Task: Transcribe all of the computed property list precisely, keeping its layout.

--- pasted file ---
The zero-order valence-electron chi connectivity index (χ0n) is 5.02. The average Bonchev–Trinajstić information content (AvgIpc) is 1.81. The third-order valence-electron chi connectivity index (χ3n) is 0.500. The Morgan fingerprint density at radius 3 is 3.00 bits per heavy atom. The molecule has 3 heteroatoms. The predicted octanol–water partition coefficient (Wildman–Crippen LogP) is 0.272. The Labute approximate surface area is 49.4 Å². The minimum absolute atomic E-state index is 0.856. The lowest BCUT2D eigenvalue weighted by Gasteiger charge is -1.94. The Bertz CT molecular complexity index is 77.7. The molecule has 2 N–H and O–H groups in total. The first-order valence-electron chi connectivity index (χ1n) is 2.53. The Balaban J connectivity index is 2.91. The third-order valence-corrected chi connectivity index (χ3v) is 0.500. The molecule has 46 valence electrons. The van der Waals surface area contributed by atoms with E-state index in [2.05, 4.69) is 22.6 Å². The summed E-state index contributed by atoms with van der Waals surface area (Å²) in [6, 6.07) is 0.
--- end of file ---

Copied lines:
The zero-order valence-electron chi connectivity index (χ0n) is 5.02. The average Bonchev–Trinajstić information content (AvgIpc) is 1.81. The third-order valence-electron chi connectivity index (χ3n) is 0.500. The Morgan fingerprint density at radius 3 is 3.00 bits per heavy atom. The molecule has 3 heteroatoms. The predicted octanol–water partition coefficient (Wildman–Crippen LogP) is 0.272. The Labute approximate surface area is 49.4 Å². The minimum absolute atomic E-state index is 0.856. The lowest BCUT2D eigenvalue weighted by Gasteiger charge is -1.94. The Bertz CT molecular complexity index is 77.7. The molecule has 2 N–H and O–H groups in total. The first-order valence-electron chi connectivity index (χ1n) is 2.53. The Balaban J connectivity index is 2.91. The third-order valence-corrected chi connectivity index (χ3v) is 0.500. The molecule has 46 valence electrons. The van der Waals surface area contributed by atoms with E-state index in [2.05, 4.69) is 22.6 Å². The summed E-state index contributed by atoms with van der Waals surface area (Å²) in [6, 6.07) is 0.